Thursday, February 4, 2016

France: An anti-Semitic hell - Judith Bergman

by Judith Bergman

A recent poll and report on French anti-Semitism paint a gloomy picture, and the prospects for 2016 are bleak.

In France, it is not just anti-Semitism from Muslim North Africans and Arabs from the Middle East that is ‎haunting the Jewish community. In a recent poll, conducted over 18 months by Ipsos and sponsored by ‎the French Judaism Foundation, the "native" French showed that they are still as anti-Semitic as ever.‎
Fifty-six percent of the French believe that Jews "have a lot of power," and 40% said that Jews are ‎‎"a little too present in the media." Thirteen percent believe that there are too many Jews in France, ‎whereas an unbelievable 60% believe that Jews are at least partly to blame themselves for the rise ‎in anti-Semitism, with 91% saying that Jews "are very insular."
Nevertheless, despite this obvious hatred, only 4% of the French consider the Jews "problematic." ‎In contrast, 26% of the French said that Muslims were problematic. This is not so surprising. ‎French Jews mind their own business, contribute tremendously to society in every possible way, and do not commit violent crimes or terrorism. This has not, however, stopped the ‎French from hating the Jews.‎
In 2015, 808 anti-Semitic attacks were reported to the police according to a report by French Jewish ‎watchdog Jewish Community Security Service (SPCJ), with statistics supplied by the French Interior Ministry. That represents a 5% drop from 2014, but one would be deceived to think this means that ‎anti-Semitism is on the wane in France. ‎
As pointed out by the SPCJ, for the first time, anti-Semitism in France reached an extremely high level ‎independent of any armed conflict in the Middle East. The high number in 2014 was partly caused by ‎the effect of Operation Protective Edge in Gaza in the summer of 2014. As SPCJ pointed out, anti-Semitism ‎in France in 2015 was entirely endogenous and capable of reaching unprecedented heights without any ‎outside impetus. ‎
In 2015, Jews were the targets of 40% of all racist acts and 49% of violent racist acts committed in France, though they comprise less than 1% of the total population. Those ‎are monstrous statistics, which display the failure of French authorities to protect the Jews. ‎
On average, two anti-Semitic acts were registered by the police each day, and this ‎does not represent the full extent of anti-Semitic acts, since, as SPCJ points out, numerous testimonies ‎from victims show their reluctance to even file complaints for anti-Semitic ‎insults, threats or violence. Far from having experienced a 5% fall from 2014, it ‎is much more likely that the number of anti-Semitic acts went up from 2014.‎
The report by the SPCJ highlights that many French Jews no longer understand their role or place in ‎France, and they feel unease even beyond the question of physical security. Nearly 8,000 Jews left France in ‎‎2015, a 10% increase from the previous year. According to various polls, between half and three-quarters of all French Jews are considering leaving.‎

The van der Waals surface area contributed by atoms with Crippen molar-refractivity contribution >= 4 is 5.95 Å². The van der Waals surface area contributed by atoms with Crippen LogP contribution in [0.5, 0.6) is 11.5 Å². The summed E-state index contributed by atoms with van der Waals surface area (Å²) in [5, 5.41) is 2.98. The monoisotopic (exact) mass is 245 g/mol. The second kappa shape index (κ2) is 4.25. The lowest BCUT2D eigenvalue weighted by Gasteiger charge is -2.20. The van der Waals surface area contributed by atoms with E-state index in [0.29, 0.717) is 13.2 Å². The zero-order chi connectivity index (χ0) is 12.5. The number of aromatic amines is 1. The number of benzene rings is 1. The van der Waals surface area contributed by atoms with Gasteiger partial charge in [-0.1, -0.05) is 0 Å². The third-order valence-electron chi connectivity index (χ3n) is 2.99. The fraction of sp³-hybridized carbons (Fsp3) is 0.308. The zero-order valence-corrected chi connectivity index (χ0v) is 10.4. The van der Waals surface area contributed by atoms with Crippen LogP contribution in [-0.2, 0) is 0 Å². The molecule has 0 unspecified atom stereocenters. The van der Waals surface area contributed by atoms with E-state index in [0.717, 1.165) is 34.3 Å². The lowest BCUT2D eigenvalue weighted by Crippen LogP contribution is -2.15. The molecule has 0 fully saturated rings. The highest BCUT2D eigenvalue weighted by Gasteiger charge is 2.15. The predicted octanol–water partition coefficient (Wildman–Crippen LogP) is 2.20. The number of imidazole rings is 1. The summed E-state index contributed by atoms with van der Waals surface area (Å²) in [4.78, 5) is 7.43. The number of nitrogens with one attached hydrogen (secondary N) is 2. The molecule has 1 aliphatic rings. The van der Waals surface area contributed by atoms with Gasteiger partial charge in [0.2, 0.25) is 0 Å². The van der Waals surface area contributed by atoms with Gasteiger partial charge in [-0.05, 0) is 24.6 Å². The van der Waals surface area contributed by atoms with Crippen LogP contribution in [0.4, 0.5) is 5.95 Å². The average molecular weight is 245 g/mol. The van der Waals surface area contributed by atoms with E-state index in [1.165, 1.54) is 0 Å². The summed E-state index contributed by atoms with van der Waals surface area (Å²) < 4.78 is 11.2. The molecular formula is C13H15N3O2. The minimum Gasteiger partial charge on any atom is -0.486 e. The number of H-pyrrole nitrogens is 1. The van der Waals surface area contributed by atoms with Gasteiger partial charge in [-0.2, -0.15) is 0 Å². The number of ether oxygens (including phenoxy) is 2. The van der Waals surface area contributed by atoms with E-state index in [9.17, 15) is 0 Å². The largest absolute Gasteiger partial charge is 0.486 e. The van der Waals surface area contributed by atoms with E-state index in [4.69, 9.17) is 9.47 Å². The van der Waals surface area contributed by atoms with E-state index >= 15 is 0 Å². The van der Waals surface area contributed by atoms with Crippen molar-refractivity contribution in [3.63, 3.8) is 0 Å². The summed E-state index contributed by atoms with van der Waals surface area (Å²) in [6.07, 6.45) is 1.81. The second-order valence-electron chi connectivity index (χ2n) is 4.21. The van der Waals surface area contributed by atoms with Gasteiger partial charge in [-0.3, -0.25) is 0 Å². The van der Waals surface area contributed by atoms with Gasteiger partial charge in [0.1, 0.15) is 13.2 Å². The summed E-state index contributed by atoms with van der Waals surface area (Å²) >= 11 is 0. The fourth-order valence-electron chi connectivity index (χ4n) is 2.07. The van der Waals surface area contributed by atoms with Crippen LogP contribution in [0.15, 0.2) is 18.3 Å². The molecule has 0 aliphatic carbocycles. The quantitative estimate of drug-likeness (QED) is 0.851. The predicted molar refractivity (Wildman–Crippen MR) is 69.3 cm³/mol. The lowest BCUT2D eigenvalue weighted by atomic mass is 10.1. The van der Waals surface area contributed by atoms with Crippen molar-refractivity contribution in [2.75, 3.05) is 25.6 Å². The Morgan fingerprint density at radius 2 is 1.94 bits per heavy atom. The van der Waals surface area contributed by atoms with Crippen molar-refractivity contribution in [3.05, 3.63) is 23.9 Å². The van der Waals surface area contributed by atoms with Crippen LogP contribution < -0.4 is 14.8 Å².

Prospects for 2016 are bleak. The year barely started and already a new record was made: In January, a ‎machete attack on a Jewish man in Marseilles by a 15-year old teenager, which sparked the so-called "‎kippah debate," about whether Jews should stop wearing kippot in public. As the SPCJ pointed out, this ‎debate completely missed the mark by debating the Jewish response rather than the causes for this ‎extreme spike in violence against Jews. Also in January, French Jewish politician Alain Ghozland, a ‎prominent leader of the Jewish community, was stabbed to death in his apartment in a possible anti-‎Semitic attack, which remains unresolved, although two suspects have been apprehended in a Paris suburb.‎
The SPCJ is aware of the bleak prospects, including the lack of proper protection from official France, when ‎it proposes the following:‎
‎"Let us learn to identify a suspicious individual in a familiar environment; learn the right reactions in case ‎of an attack; learn to give a proper alarm to the police or assist the victim of an attack. Let us learn new ‎and necessary reactions. This is the way to be legitimately reassured. It is an individual and a collective ‎decision to learn how to face danger and protect ourselves as much as we can. We are all trained and ‎aware of what to do in case of fire. Now that France is shaken by terror attacks and renewed threats, isn't ‎it time we learned and mastered preventive actions against terrorism?"‎
The question is, will such training be enough? I think we all know the answer.

Judith Bergman is a writer and political analyst living in Israel.

Copyright - Original materials copyright (c) by the authors.

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